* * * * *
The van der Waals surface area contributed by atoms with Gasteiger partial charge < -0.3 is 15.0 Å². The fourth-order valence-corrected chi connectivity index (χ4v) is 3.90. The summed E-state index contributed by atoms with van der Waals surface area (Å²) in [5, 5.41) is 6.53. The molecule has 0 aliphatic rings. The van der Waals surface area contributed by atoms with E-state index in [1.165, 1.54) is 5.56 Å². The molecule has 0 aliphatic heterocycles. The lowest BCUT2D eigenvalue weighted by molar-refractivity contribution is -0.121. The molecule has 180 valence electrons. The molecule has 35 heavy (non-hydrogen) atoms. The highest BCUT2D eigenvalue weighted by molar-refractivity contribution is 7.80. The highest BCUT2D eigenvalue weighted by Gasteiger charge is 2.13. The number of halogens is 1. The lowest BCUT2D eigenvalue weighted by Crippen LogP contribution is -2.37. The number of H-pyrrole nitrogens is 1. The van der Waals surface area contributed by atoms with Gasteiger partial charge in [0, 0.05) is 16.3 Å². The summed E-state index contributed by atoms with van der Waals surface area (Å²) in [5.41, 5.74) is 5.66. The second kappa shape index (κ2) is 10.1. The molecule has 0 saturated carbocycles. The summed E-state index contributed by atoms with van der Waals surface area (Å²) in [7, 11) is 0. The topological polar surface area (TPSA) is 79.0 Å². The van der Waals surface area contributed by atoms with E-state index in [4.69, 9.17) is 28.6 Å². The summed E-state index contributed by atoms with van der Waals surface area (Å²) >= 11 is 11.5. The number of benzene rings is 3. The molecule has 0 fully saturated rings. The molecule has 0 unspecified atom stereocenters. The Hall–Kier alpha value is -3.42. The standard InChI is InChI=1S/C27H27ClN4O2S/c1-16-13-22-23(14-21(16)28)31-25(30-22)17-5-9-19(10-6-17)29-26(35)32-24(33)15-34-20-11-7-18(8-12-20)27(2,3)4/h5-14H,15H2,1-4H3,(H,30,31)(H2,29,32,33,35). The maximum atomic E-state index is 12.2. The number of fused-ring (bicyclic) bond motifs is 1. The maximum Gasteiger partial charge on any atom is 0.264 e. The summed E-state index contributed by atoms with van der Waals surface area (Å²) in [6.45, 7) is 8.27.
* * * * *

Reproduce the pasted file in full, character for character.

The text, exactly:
The van der Waals surface area contributed by atoms with Gasteiger partial charge < -0.3 is 15.0 Å². The fourth-order valence-corrected chi connectivity index (χ4v) is 3.90. The summed E-state index contributed by atoms with van der Waals surface area (Å²) in [5, 5.41) is 6.53. The molecule has 0 aliphatic rings. The van der Waals surface area contributed by atoms with E-state index in [1.165, 1.54) is 5.56 Å². The molecule has 0 aliphatic heterocycles. The lowest BCUT2D eigenvalue weighted by molar-refractivity contribution is -0.121. The molecule has 180 valence electrons. The molecule has 35 heavy (non-hydrogen) atoms. The highest BCUT2D eigenvalue weighted by molar-refractivity contribution is 7.80. The highest BCUT2D eigenvalue weighted by Gasteiger charge is 2.13. The number of halogens is 1. The lowest BCUT2D eigenvalue weighted by Crippen LogP contribution is -2.37. The number of H-pyrrole nitrogens is 1. The van der Waals surface area contributed by atoms with Gasteiger partial charge in [0, 0.05) is 16.3 Å². The summed E-state index contributed by atoms with van der Waals surface area (Å²) in [5.41, 5.74) is 5.66. The second kappa shape index (κ2) is 10.1. The molecule has 0 saturated carbocycles. The summed E-state index contributed by atoms with van der Waals surface area (Å²) in [7, 11) is 0. The topological polar surface area (TPSA) is 79.0 Å². The van der Waals surface area contributed by atoms with E-state index in [4.69, 9.17) is 28.6 Å². The summed E-state index contributed by atoms with van der Waals surface area (Å²) >= 11 is 11.5. The number of benzene rings is 3. The molecule has 0 fully saturated rings. The molecule has 0 unspecified atom stereocenters. The Hall–Kier alpha value is -3.42. The standard InChI is InChI=1S/C27H27ClN4O2S/c1-16-13-22-23(14-21(16)28)31-25(30-22)17-5-9-19(10-6-17)29-26(35)32-24(33)15-34-20-11-7-18(8-12-20)27(2,3)4/h5-14H,15H2,1-4H3,(H,30,31)(H2,29,32,33,35). The maximum atomic E-state index is 12.2. The number of fused-ring (bicyclic) bond motifs is 1. The maximum Gasteiger partial charge on any atom is 0.264 e. The summed E-state index contributed by atoms with van der Waals surface area (Å²) in [6.45, 7) is 8.27.